Faith Bible Blog

Information and Reflections for the FBC Family

Book Review: Uneclipsing the Son

Note: Rick Holland will be teaching at our upcoming Couple’s Retreat in February.  If you are unfamiliar with Rick, get a copy of his book at the book table and take the chance to discover what a great teacher we have to look forward to. Signups for the retreat will begin October 19!

I have a problem. There’s a lot going on in my life. Even though I am now retired, I get very busy. I know all about priorities, but sometimes they get messed up. Then I hear a sermon about having a passion for Christ and get convicted. Too many things have gotten in the way. I have left my “first love.”

The book of the month helps me. Uneclipsing the Son by Rick Holland is a book that challenges me to keep Christ first. If we are honest with ourselves, there are too many Uneclipsing the Sonimportant things in our lives that have replaced what is most important: Jesus Christ. He has been “eclipsed” by things of lesser importance, and we need to “uneclipse” Him. That’s why this book was written. Here’s how he introduces his theme:

What’s wrong with me? I’ll tell you; you’ve ceased to worship Jesus. After all, Christianity is the worship of Jesus Christ. It’s the worship of Jesus Christ exclusively, and it’s the worship of Jesus Christ comprehensively. He alone is worthy; He alone is God. (p. 9).

He concludes that thought with this statement: Don’t let Jesus be crowded out. I’ll tell you how this book challenged me to stop letting Jesus get crowded out of my life.

First, I was challenged in that opening chapter when he speaks about the abundant life from John 10:10. The abundant life is an exceptional life. Has the gospel made my life exceptional? I know that I have an abundance of resources (maybe even over-abundance!), but I struggle to say that my life is exceptional as Holland explains it. In the final chapter, he talks about the struggle. Struggle is good. It shows that you are running the race and not just sitting back. That’s good! But I still want more! That’s also good! I should always want more. But sometimes I let my abundant resources be the “more” rather than just letting Jesus Himself be the “more.”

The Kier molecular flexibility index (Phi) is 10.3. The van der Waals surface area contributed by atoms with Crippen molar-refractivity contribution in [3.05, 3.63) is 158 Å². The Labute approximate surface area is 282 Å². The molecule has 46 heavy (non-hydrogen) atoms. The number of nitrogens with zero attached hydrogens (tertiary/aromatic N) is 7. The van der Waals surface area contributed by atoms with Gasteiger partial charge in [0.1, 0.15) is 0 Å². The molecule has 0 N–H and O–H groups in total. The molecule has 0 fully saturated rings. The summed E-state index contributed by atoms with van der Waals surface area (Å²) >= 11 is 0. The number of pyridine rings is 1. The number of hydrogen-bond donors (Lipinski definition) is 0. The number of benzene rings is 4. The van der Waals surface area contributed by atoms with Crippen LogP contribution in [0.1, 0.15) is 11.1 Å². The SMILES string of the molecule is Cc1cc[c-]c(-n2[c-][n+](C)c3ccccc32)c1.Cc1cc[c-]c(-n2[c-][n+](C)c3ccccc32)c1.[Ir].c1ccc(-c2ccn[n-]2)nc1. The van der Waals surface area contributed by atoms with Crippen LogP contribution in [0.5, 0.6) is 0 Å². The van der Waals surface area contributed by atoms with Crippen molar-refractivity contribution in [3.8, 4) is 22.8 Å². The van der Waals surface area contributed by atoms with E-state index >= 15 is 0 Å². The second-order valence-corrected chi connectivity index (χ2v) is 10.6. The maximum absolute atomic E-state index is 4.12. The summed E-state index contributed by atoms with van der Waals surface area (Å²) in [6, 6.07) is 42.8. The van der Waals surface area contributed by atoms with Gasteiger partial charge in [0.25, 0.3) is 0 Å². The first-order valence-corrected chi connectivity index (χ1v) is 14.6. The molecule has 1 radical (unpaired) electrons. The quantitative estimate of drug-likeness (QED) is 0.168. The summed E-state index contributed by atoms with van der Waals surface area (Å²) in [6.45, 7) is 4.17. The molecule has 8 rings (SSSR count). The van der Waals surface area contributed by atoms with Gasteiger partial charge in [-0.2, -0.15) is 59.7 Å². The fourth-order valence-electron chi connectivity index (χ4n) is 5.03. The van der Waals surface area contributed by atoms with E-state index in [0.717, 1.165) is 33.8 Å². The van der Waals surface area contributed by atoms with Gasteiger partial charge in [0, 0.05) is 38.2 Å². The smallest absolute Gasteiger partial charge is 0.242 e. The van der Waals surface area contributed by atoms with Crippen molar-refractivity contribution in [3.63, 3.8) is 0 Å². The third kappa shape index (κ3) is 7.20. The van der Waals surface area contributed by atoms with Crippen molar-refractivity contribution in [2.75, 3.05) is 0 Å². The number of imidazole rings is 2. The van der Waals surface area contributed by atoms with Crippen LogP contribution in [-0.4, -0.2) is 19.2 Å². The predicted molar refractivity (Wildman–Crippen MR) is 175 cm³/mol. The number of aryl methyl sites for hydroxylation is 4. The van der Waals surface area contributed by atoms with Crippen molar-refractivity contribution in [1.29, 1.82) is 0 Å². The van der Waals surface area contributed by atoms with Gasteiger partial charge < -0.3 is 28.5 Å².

Second, I was challenged by Holland’s description of eternal life in the third chapter. He says that Christianity is “a lifetime pursuit of knowing Jesus,” using Paul’s words as an example in Philippians 3:7-8. We need to get rid of everything else, count it as dung so that we can know Christ. “Everything in Paul’s life is disposable except Jesus” (p. 33). I am again reminded about the importance of knowing Jesus is top priority, and not just knowing about Jesus. That concept of making Jesus precious is a renewed call for me. Am I treating Him as precious?

Here is a third challenge for me. Holland teaches about fighting sin and putting it to death. I cannot just focus on fighting sin; I also need to focus on Jesus. Commenting on Galatians 5:24 and crucifying the flesh, he says this: “It is Jesus’ ownership of our lives that flexes the soul’s muscles to fight against the flesh. Fighting sin is not the stuff of will power; it is the result of Jesus’ power, uneclipsed” (p. 90). Then he refers to Romans 14:13 where it tells us to make no provision for the flesh. I liked the concept of the word provision as meaning “forethought” or “strategy.” I need to make strategies for pursuing Christ so as to not “indulge in fleshly gratification” (p. 91).

A fourth challenge came in the area of evangelism. In the final chapter Holland builds on this idea of Jesus being precious. I need to be talking about Jesus from the overflow of my heart, to talk about Jesus because He is precious to me (p. 127). Personal evangelism becomes something that is natural because I always want to talk about Jesus if He is precious to me. That’s what people do when something is precious to them. They talk about it! I need to work on making Jesus precious to me. He needs to be “uneclipsed.”

Lastly, I was challenged in the way I think about communion. Holland includes a chapter about the Lord’s Table. He says that Jesus knew His followers would forget Him so He instituted the Lord’s Supper (Holland titles the chapter “The Lost Supper”). This is a time to count the death of Christ as precious, to examine ourselves and our unworthiness. Here is a formula he suggests: Remember Jesus, Examine yourself, Repeat (p. 119-120). Communion can become a meaningless ritual if I don’t constantly follow that formula.

If some of these challenges also challenge you, then this is a book you need to read. I need to read it again. Probably on a regular basis. Why? Because it is so easy to let Jesus be eclipsed by all the other stuff in my life. I just can’t let that happen.

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